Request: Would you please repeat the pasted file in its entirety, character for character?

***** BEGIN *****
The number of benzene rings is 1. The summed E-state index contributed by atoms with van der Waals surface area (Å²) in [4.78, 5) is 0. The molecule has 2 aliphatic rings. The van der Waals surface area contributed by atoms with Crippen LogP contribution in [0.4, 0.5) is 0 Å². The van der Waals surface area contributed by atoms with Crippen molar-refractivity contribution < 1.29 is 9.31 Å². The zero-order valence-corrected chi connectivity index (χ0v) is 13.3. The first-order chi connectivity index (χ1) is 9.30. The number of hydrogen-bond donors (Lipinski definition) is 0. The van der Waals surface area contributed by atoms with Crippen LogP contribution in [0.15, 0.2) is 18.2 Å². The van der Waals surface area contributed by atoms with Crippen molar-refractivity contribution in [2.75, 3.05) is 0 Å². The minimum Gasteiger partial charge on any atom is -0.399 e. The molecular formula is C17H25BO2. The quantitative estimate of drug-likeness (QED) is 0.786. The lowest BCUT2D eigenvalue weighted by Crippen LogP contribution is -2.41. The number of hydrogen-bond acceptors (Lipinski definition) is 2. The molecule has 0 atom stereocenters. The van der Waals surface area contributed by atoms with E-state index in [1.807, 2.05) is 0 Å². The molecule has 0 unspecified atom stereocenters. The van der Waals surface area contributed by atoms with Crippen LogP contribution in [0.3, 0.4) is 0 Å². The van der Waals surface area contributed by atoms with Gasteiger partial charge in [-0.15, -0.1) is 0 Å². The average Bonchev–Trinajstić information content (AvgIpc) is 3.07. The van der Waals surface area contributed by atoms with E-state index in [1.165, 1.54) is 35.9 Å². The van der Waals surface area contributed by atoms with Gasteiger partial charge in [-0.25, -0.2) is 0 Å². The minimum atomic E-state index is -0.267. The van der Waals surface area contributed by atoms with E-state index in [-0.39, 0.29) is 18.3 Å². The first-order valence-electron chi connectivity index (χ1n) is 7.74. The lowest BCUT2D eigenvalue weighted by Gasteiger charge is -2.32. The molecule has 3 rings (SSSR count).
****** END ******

The number of benzene rings is 1. The summed E-state index contributed by atoms with van der Waals surface area (Å²) in [4.78, 5) is 0. The molecule has 2 aliphatic rings. The van der Waals surface area contributed by atoms with Crippen LogP contribution in [0.4, 0.5) is 0 Å². The van der Waals surface area contributed by atoms with Crippen molar-refractivity contribution < 1.29 is 9.31 Å². The zero-order valence-corrected chi connectivity index (χ0v) is 13.3. The first-order chi connectivity index (χ1) is 9.30. The number of hydrogen-bond donors (Lipinski definition) is 0. The van der Waals surface area contributed by atoms with Crippen LogP contribution in [0.15, 0.2) is 18.2 Å². The van der Waals surface area contributed by atoms with Crippen molar-refractivity contribution in [2.75, 3.05) is 0 Å². The minimum Gasteiger partial charge on any atom is -0.399 e. The molecular formula is C17H25BO2. The quantitative estimate of drug-likeness (QED) is 0.786. The lowest BCUT2D eigenvalue weighted by Crippen LogP contribution is -2.41. The number of hydrogen-bond acceptors (Lipinski definition) is 2. The molecule has 0 atom stereocenters. The van der Waals surface area contributed by atoms with E-state index in [1.807, 2.05) is 0 Å². The molecule has 0 unspecified atom stereocenters. The van der Waals surface area contributed by atoms with Crippen LogP contribution in [0.3, 0.4) is 0 Å². The van der Waals surface area contributed by atoms with Gasteiger partial charge in [-0.15, -0.1) is 0 Å². The average Bonchev–Trinajstić information content (AvgIpc) is 3.07. The van der Waals surface area contributed by atoms with E-state index in [1.165, 1.54) is 35.9 Å². The van der Waals surface area contributed by atoms with Gasteiger partial charge in [-0.25, -0.2) is 0 Å². The minimum atomic E-state index is -0.267. The van der Waals surface area contributed by atoms with E-state index in [-0.39, 0.29) is 18.3 Å². The first-order valence-electron chi connectivity index (χ1n) is 7.74. The lowest BCUT2D eigenvalue weighted by Gasteiger charge is -2.32. The molecule has 3 rings (SSSR count).